The Arizona Fall League is one of the joys of living in this state. When the rest of the country is bundled up in its winter wear, we can enjoy some of the top prospects in baseball for less than the price of a movie ticket (AFL tickets are $9, sit wherever you want). The SnakePit has been going since back in 2011, but last year, the league was canceled as a result of the pandemic situation. Normal service has been resumed this year, however, with the schedule of games kicking off on Wednesday 13 October. Games run six days a week (Sundays are off days) until the Championship on Saturday 20 November, with the ‘Fall Stars’ game a week previously.
There are six teams in the league, with each comprised of prospects from five MLB franchises, who typically send seven players. These are often those who would benefit from some extra work, for example, if they missed most of the minor-league season due to injury. Below, you’ll find information on the Diamondbacks who will be taking part this year.
Dominic Canzone, OF
An 8th-round pick in the 2019 draft, Canzone split time this year between High-A Hillsboro and Double-A Amarillo. While hitting a respectable .263 for the Hops, it was after his promotion on July 26, than Canzone really took off. He went 8-for-18 over his first five games as a Sod Poodle, and over 35 appearances there, went .354/.425/.592 for a 1.017 OPS. He picked up Double-A Central Player of the Week honors for September 6-12, after going (11-for-24 with seven extra-base hits, including four home runs and eight RBI. He did seem to miss some time, with only 79 games, so fits right into that AFL profile mentioned above.
Slade Cecconi, RHP
The same goes for Cecconi, who last pitched in July - and that came after a delayed start to his season, due to a wrist injury. He made eleven starts for Hillsboro, going 4-2 with a 4.27 ERA. He’s ranked as Arizona’s #7 prospect by MLB.com, and the starting pitcher has a fastball capable of touching 98 mph. His slider and curve are also regarded as plus pitches. Cecconi was chosen in the Competitive Balance round of the 2020 draft by the D-backs, going #33 overall and getting a bonus just shy of $2.4 million. He could have been an Oriole, as they picked him in the 38th round of the 2018 draft, but he opted to attend the University of Miami instead.
Keegan Curtis, RHP
Curtis is the relief prospect we got back from the Yankees in exchange for Tim Locastro, who promptly got broken after 23 PAs in pinstripes. No take-backs! It wasn’t the best of years for Curtis. who managed only 27.1 innings of work, with a 4.28 ERA between AA and AAA levels for both organizations. After four scoreless innings with Amarillo, he was promoted to Reno - and won’t be the last prospect to struggle in that environment. He gave up 12 hits in 7.2 innings, with as many walks as strikeouts (5), and missed about seven weeks, not pitching for Reno between August 9 and September 25. He is Arizona’s #28 prospect, per MLB.com.
Cooper Hummel, C
The 26-year-old catcher came over from the Brewers in the Eduardo Escobar trade, and promptly delivered a 1.004 OPS for the Aces thereafter. But he had been hitting in the less friendly AAA-East before the deal, putting up a .942 OPS for Nashville there. If Daulton Varsho transitions to a full-time outfielder, the switch-hitting Hummel could end up as a partner with Carson Kelly next season. His platoon splits were virtually even this year (.980 vs. 971). He says, “I started switch-hitting in fourth grade because I had a hitting coach tell me that being a switch-hitting catcher was the second-best way to get drafted.” Reached the Little League World Series in 2007 (the year Chandler made it), with Lake Oswego.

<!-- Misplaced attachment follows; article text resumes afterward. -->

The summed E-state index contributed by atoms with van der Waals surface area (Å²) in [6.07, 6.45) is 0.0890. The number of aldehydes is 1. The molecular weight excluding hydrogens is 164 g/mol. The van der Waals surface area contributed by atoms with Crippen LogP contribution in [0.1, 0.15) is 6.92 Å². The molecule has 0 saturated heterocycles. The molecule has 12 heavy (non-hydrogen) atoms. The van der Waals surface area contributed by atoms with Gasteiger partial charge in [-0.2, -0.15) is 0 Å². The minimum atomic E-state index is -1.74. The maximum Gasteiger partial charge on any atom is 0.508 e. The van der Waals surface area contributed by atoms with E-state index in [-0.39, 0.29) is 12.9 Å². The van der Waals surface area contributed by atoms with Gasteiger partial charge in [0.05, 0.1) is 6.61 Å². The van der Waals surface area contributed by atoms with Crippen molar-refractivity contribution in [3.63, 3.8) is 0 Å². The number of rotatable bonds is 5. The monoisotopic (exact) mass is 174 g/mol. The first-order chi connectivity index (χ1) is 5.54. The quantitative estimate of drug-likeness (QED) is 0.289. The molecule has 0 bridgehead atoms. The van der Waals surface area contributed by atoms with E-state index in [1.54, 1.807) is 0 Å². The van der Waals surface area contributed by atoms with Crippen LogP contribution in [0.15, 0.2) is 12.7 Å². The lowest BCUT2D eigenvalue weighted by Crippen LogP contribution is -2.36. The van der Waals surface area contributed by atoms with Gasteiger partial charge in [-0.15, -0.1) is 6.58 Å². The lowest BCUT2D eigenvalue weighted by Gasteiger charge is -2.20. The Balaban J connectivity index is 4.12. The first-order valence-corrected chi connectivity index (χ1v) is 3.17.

Buddy Kennedy, INF
A 2017 5th-round pick out of high school (the second ever from Millville High), Kennedy was promoted from Hillsboro to Amarillo in late June. Despite his delayed arrival, he still finished second on the Sod Poodles for homers, cracking 17 in just 66 games. His .919 OPS was best there (min 150 PA). His strong performance is of particular interest, since Kennedy played most of the time at third-base, a spot where the Diamondbacks seem to need help at the major-league level (he also started games at second and first base). He is also young, having only turned 23 on Tuesday - sharing a birthday with my father. For now, though, he may be most famous for this swim-slide into second-base during spring training last year!
Mitchell Stumpo, RHP
Definitely one of the more striking stories this year, Stumpo was an undrafted free-agent signed after team scout Kash Beauchamp saw him at a showcase in Florida [Zach Buchanan has a great article with all the details]. This year, however, the reliever received not one but three promotions, starting off the year in A-ball, and ending it in AAA, one step short of the majors. This will happen when you have a 2.63 ERA, and strike out 66 batters in 51.1 innings. Even Reno couldn’t faze him: small sample size, but six innings of three-hit, one-run ball there. With the 2022 Diamondbacks bullpen hanging a “Help wanted” sign, I’d expect we see the 25-year-old at Chase Field before too much longer.
Shumpei Yoshikawa, RHP
Like a number of the players above, 2021 was an abbreviated season for Yoshikawa, who didn’t make his first appearance until July 9. I’ve not been able to find out why, but it was presumably an injury, going off his bouncing around on apparent rehab - his first four outings came for four different affiliates! Yoshikawa eventually settled in at Hillsboro, but had a 6.20 ERA over six starts. The long ball was an issue, allowing five in 20.1 innings, but did strike out 29 batters. He signed with the D-backs in August 2018, after the then 23-year-old amateur player went undrafted in Japan, a signing which did raise some eyebrows. He had a 3.75 ERA in 2019, his first pro year, also at High-A.